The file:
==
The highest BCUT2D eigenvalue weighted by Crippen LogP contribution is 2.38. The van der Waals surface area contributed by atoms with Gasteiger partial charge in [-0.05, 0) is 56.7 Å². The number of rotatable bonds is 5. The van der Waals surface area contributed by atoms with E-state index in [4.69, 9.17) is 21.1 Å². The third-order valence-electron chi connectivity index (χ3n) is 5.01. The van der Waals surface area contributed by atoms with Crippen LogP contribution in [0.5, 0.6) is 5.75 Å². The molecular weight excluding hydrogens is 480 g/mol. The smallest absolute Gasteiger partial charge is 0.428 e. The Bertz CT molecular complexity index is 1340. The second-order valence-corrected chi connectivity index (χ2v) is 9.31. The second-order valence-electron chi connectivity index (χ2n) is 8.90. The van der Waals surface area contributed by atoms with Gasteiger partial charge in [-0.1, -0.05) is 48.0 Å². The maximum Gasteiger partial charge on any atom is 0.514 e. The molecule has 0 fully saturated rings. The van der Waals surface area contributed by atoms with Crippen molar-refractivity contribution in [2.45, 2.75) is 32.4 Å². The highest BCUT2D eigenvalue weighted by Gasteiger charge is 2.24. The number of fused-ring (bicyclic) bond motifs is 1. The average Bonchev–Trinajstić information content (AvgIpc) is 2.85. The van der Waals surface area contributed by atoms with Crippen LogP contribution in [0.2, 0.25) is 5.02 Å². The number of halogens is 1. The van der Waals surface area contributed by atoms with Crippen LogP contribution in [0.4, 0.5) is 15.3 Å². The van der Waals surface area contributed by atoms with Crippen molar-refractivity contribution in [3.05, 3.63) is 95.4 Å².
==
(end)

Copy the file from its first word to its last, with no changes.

The highest BCUT2D eigenvalue weighted by Crippen LogP contribution is 2.38. The van der Waals surface area contributed by atoms with Gasteiger partial charge in [-0.05, 0) is 56.7 Å². The number of rotatable bonds is 5. The van der Waals surface area contributed by atoms with E-state index in [4.69, 9.17) is 21.1 Å². The third-order valence-electron chi connectivity index (χ3n) is 5.01. The van der Waals surface area contributed by atoms with Crippen LogP contribution in [0.5, 0.6) is 5.75 Å². The molecular weight excluding hydrogens is 480 g/mol. The smallest absolute Gasteiger partial charge is 0.428 e. The Bertz CT molecular complexity index is 1340. The second-order valence-corrected chi connectivity index (χ2v) is 9.31. The second-order valence-electron chi connectivity index (χ2n) is 8.90. The van der Waals surface area contributed by atoms with Gasteiger partial charge in [-0.1, -0.05) is 48.0 Å². The maximum Gasteiger partial charge on any atom is 0.514 e. The molecule has 0 fully saturated rings. The van der Waals surface area contributed by atoms with Crippen molar-refractivity contribution in [2.45, 2.75) is 32.4 Å². The highest BCUT2D eigenvalue weighted by Gasteiger charge is 2.24. The number of fused-ring (bicyclic) bond motifs is 1. The average Bonchev–Trinajstić information content (AvgIpc) is 2.85. The van der Waals surface area contributed by atoms with Crippen LogP contribution in [0.2, 0.25) is 5.02 Å². The number of halogens is 1. The van der Waals surface area contributed by atoms with Crippen LogP contribution in [0.4, 0.5) is 15.3 Å². The van der Waals surface area contributed by atoms with Crippen molar-refractivity contribution in [3.05, 3.63) is 95.4 Å².